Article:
bridges are repaired. Therefore, the GA chromosome
(i.e. bridges to repair) will initially be setup to repair
only a small percentage of the bridges per year. In
order to determine these initial values, we will use
fuzzy sets, among other approaches (to be
investigated). The fuzzy set outputs will be no
repair, light repair, medium repair and extensive
repair. They will correspond to the condition of the
bridge – the input fuzzy sets.
A post-processing algorithm can be used to
locate a local optimal solution. Genetic algorithms
are capable of determining the optimal solution.
However, even with the inclusion of pre-processing,
determining the optimal solution may take a
substantial amount of time. The post-processing
algorithm can determine a better solution by slightly
altering the bridge repair schedule (represented as
the genome). For example, if a heavy repair is made
in year X for a bridge, the post-processing algorithm
can determine if a local optimal solution is found by
downgrading the repair severity to a medium or light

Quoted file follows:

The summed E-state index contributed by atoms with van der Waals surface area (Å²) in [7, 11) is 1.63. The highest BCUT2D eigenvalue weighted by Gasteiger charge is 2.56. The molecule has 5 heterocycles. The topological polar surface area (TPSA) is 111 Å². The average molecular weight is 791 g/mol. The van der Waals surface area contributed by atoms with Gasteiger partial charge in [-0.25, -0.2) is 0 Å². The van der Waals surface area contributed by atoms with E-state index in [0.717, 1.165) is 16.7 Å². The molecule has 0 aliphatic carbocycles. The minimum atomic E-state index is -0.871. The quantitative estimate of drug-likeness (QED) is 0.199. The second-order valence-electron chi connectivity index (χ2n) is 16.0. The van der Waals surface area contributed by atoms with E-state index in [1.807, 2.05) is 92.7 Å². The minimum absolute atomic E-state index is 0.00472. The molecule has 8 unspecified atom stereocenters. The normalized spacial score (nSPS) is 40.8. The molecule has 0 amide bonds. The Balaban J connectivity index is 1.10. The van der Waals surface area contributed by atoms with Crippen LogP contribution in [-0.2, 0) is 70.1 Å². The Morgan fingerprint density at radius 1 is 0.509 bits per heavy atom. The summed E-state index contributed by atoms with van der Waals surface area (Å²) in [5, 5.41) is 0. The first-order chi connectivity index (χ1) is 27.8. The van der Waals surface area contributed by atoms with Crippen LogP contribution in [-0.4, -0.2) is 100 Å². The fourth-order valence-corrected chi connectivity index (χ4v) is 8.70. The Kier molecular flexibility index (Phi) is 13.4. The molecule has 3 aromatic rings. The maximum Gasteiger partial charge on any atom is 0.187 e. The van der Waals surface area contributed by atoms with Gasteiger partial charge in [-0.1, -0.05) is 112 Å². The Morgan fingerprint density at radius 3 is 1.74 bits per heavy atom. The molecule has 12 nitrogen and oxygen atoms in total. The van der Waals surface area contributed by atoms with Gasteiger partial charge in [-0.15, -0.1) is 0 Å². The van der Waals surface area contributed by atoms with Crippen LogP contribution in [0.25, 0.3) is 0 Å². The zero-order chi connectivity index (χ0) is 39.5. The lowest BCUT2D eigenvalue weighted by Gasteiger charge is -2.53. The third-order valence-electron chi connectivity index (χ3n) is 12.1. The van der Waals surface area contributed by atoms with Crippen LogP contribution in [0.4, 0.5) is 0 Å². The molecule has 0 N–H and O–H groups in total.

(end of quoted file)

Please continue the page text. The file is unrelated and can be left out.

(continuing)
repair, or altering the time or repair to year X+1 or
year X1. The post-processing algorithm can also be
used to check the output from the genetic algorithm.
An emphasis is made to limit the computations
required for the post-processing algorithm.
2.1 Pre-processing
The motivation behind pre-processing the genome is
to reduce the computational time required to produce
the optimal solution. Four pre-processing algorithms
were implemented.
The first algorithm randomly generates genome.
For any bridge/year combination, it has a 5% chance
of assigning a level 1 repair, a 3% chance of
assigning a level two repair, a 2% chance of
assigning a level three repair, and a 90% chance of